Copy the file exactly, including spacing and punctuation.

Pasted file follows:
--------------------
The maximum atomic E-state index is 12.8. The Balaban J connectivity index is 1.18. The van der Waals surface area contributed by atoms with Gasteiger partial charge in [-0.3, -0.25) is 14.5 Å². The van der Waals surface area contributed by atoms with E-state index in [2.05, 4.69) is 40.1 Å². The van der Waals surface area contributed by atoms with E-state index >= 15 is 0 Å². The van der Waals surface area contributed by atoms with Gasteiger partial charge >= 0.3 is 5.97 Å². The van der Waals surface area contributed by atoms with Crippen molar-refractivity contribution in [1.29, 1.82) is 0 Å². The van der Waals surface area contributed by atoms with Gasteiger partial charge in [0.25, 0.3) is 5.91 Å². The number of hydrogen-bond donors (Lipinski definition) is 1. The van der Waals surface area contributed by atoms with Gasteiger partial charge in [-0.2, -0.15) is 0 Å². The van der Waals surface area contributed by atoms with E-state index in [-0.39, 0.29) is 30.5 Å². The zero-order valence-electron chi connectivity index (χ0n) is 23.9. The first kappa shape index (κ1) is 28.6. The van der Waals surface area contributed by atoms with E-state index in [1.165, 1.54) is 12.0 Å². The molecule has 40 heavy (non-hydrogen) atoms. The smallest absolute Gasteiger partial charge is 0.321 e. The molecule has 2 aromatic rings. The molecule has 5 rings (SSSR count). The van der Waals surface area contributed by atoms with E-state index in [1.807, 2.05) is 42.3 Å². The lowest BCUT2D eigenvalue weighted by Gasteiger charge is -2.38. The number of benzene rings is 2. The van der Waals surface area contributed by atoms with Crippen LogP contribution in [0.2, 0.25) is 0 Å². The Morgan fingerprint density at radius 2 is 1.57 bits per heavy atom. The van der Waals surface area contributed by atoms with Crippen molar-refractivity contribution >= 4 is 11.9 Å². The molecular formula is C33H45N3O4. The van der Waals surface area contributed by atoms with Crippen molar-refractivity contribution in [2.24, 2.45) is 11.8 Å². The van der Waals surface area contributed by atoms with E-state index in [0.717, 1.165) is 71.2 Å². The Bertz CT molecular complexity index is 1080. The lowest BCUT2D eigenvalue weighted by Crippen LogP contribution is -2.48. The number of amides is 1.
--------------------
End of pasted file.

The maximum atomic E-state index is 12.8. The Balaban J connectivity index is 1.18. The van der Waals surface area contributed by atoms with Gasteiger partial charge in [-0.3, -0.25) is 14.5 Å². The van der Waals surface area contributed by atoms with E-state index in [2.05, 4.69) is 40.1 Å². The van der Waals surface area contributed by atoms with E-state index >= 15 is 0 Å². The van der Waals surface area contributed by atoms with Gasteiger partial charge >= 0.3 is 5.97 Å². The van der Waals surface area contributed by atoms with Crippen molar-refractivity contribution in [1.29, 1.82) is 0 Å². The van der Waals surface area contributed by atoms with Gasteiger partial charge in [0.25, 0.3) is 5.91 Å². The number of hydrogen-bond donors (Lipinski definition) is 1. The van der Waals surface area contributed by atoms with Gasteiger partial charge in [-0.2, -0.15) is 0 Å². The van der Waals surface area contributed by atoms with E-state index in [-0.39, 0.29) is 30.5 Å². The zero-order valence-electron chi connectivity index (χ0n) is 23.9. The first kappa shape index (κ1) is 28.6. The van der Waals surface area contributed by atoms with E-state index in [1.165, 1.54) is 12.0 Å². The molecule has 40 heavy (non-hydrogen) atoms. The smallest absolute Gasteiger partial charge is 0.321 e. The molecule has 2 aromatic rings. The molecule has 5 rings (SSSR count). The van der Waals surface area contributed by atoms with E-state index in [1.807, 2.05) is 42.3 Å². The lowest BCUT2D eigenvalue weighted by Gasteiger charge is -2.38. The number of benzene rings is 2. The van der Waals surface area contributed by atoms with Crippen LogP contribution in [0.2, 0.25) is 0 Å². The Morgan fingerprint density at radius 2 is 1.57 bits per heavy atom. The van der Waals surface area contributed by atoms with Crippen molar-refractivity contribution >= 4 is 11.9 Å². The molecular formula is C33H45N3O4. The van der Waals surface area contributed by atoms with Crippen molar-refractivity contribution in [2.24, 2.45) is 11.8 Å². The van der Waals surface area contributed by atoms with E-state index in [0.717, 1.165) is 71.2 Å². The Bertz CT molecular complexity index is 1080. The lowest BCUT2D eigenvalue weighted by Crippen LogP contribution is -2.48. The number of amides is 1.